City Insights

Hollingbury Library: Fabulous 50s Reminiscence

By Jennifer Drury

'Never had it so good'

The war was over and we were promised that austerity was over too. Harold Macmillan the Prime Minister told us we had 'Never had it so good'. It was a era of great optimism but times could still be hard; early on rationing was still in place. But at least we saw the end of sweet rations!

Photo: Illustrative image for the 'City Insights' page

What about these prices?

Remember the time when the average house price was £1,790? What about a gallon petrol for 4/6d - that's 22.5p in new money. How about 5d for a loaf of bread? Do you remember Teddy Boys and winkle picker shoes? How about going down to the pub to sit and sip a Babycham?

Why not join us?

Come along to Hollingbury Library on Thursday 12th November at 10am-12pm and join in our reminiscence session. We have lots of 1950s memorabilia and photos and film of Brighton at that time. For any further information - phone 01273 296908

We hope to see you there for a trip down memory lane.

This page was added on 03/11/2011.
Comments about this page

The mention of the 'notorious' Teddy Boys reminded me of the time when I was the assistant Manager of a large South London cinema. Sunday was the worst day of the week and more often than not we had to call the Police to turf out the offenders. However there were moments of humour when a policeman remarked to one Ted, "Do your feet go to the end of those winkle pickers?", which resulted in the immediate reply "Does your 'ed go ter the top of your 'elmet?"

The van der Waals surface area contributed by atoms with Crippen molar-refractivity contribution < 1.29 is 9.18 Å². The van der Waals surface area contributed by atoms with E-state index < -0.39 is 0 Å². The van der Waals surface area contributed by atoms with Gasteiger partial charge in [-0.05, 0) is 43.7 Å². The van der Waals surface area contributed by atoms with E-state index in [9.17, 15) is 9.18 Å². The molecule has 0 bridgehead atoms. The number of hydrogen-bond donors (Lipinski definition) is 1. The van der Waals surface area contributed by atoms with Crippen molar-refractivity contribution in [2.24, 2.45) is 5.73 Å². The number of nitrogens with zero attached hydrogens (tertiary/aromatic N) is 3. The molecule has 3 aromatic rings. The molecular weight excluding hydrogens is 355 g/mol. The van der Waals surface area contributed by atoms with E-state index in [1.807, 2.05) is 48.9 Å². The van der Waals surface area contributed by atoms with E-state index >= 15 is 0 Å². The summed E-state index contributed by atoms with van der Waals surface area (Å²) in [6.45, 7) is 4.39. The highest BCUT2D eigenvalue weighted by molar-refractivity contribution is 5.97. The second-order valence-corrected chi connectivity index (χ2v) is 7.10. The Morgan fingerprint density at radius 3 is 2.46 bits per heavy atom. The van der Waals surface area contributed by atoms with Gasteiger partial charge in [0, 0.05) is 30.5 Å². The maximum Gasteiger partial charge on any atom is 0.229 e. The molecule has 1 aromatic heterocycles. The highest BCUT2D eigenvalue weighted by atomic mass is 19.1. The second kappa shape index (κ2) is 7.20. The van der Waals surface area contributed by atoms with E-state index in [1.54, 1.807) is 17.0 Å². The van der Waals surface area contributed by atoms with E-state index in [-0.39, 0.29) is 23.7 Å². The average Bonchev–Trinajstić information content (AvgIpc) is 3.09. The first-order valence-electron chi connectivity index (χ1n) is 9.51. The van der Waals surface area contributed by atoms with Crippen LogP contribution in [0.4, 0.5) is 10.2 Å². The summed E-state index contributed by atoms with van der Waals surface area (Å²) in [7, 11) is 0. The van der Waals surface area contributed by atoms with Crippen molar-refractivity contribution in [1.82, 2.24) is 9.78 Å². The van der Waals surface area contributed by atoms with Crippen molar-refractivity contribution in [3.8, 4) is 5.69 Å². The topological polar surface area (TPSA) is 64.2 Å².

By John Wall (04/11/2011)

I have lived in the USA for 45 years, 35 of them in New Jersey (or, as they say here "noo joisey"), but my first 45 years were spent in England, mainly in Brighton. Mention of the "large cinema in South London," reminded me of the Arcadia, or what we called "The Scratch," in Lewes Road, on the west side, just past the bottom of Elm Grove. Here we could enter for tuppence, on Saturday afternoons to see such actors as Laurel and Hardy, and William Boyd (Hop-along Somebody). The seats had no arm-rests, which allowed the manager to come along with a torch (called a flashlight in the USA), and tell us kids to move along (three or four small bottoms on two seats), to allow more kids to come in and be seated. We often sat through the interval between films to see the program round again. The name Scratch referred to the possibility of being flea-bitten, though that never happened to me. I believe the cinema building is now gone, though I don't know what took its place. What a wonderful place Brighton was/is.

By Robert E. (Bob) Green (30/04/2013)

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